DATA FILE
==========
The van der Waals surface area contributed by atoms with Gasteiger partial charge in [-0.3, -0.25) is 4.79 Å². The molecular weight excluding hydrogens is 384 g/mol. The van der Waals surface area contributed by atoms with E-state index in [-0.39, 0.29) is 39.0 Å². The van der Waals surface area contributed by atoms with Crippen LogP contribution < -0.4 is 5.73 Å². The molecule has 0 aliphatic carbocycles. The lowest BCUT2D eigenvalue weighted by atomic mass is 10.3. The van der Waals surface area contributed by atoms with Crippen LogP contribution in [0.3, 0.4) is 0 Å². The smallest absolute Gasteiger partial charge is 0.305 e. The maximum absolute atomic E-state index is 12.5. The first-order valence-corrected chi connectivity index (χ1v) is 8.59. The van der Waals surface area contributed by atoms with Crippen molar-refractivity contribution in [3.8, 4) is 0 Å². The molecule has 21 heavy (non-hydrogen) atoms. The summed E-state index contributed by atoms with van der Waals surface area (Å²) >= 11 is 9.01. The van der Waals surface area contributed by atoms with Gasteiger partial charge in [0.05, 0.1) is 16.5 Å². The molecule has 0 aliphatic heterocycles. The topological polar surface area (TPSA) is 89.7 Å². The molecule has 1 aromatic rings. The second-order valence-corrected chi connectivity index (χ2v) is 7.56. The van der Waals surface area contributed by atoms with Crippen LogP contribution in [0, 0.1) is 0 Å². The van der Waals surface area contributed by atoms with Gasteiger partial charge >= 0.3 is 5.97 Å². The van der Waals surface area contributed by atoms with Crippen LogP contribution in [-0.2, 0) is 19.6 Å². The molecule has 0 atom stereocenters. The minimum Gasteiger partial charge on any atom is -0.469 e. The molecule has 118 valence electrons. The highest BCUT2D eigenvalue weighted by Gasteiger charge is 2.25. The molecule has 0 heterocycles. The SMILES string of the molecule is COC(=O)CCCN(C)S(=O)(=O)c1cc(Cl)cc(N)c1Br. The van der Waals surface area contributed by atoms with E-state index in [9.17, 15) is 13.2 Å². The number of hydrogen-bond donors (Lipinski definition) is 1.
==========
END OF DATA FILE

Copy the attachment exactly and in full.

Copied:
The van der Waals surface area contributed by atoms with Gasteiger partial charge in [-0.3, -0.25) is 4.79 Å². The molecular weight excluding hydrogens is 384 g/mol. The van der Waals surface area contributed by atoms with E-state index in [-0.39, 0.29) is 39.0 Å². The van der Waals surface area contributed by atoms with Crippen LogP contribution < -0.4 is 5.73 Å². The molecule has 0 aliphatic carbocycles. The lowest BCUT2D eigenvalue weighted by atomic mass is 10.3. The van der Waals surface area contributed by atoms with Crippen LogP contribution in [0.3, 0.4) is 0 Å². The smallest absolute Gasteiger partial charge is 0.305 e. The maximum absolute atomic E-state index is 12.5. The first-order valence-corrected chi connectivity index (χ1v) is 8.59. The van der Waals surface area contributed by atoms with Crippen molar-refractivity contribution in [3.8, 4) is 0 Å². The molecule has 21 heavy (non-hydrogen) atoms. The summed E-state index contributed by atoms with van der Waals surface area (Å²) >= 11 is 9.01. The van der Waals surface area contributed by atoms with Gasteiger partial charge in [0.05, 0.1) is 16.5 Å². The molecule has 0 aliphatic heterocycles. The topological polar surface area (TPSA) is 89.7 Å². The molecule has 1 aromatic rings. The second-order valence-corrected chi connectivity index (χ2v) is 7.56. The van der Waals surface area contributed by atoms with Crippen LogP contribution in [0, 0.1) is 0 Å². The van der Waals surface area contributed by atoms with Gasteiger partial charge >= 0.3 is 5.97 Å². The van der Waals surface area contributed by atoms with Crippen LogP contribution in [-0.2, 0) is 19.6 Å². The molecule has 0 atom stereocenters. The minimum Gasteiger partial charge on any atom is -0.469 e. The molecule has 118 valence electrons. The highest BCUT2D eigenvalue weighted by Gasteiger charge is 2.25. The molecule has 0 heterocycles. The SMILES string of the molecule is COC(=O)CCCN(C)S(=O)(=O)c1cc(Cl)cc(N)c1Br. The van der Waals surface area contributed by atoms with E-state index in [9.17, 15) is 13.2 Å². The number of hydrogen-bond donors (Lipinski definition) is 1.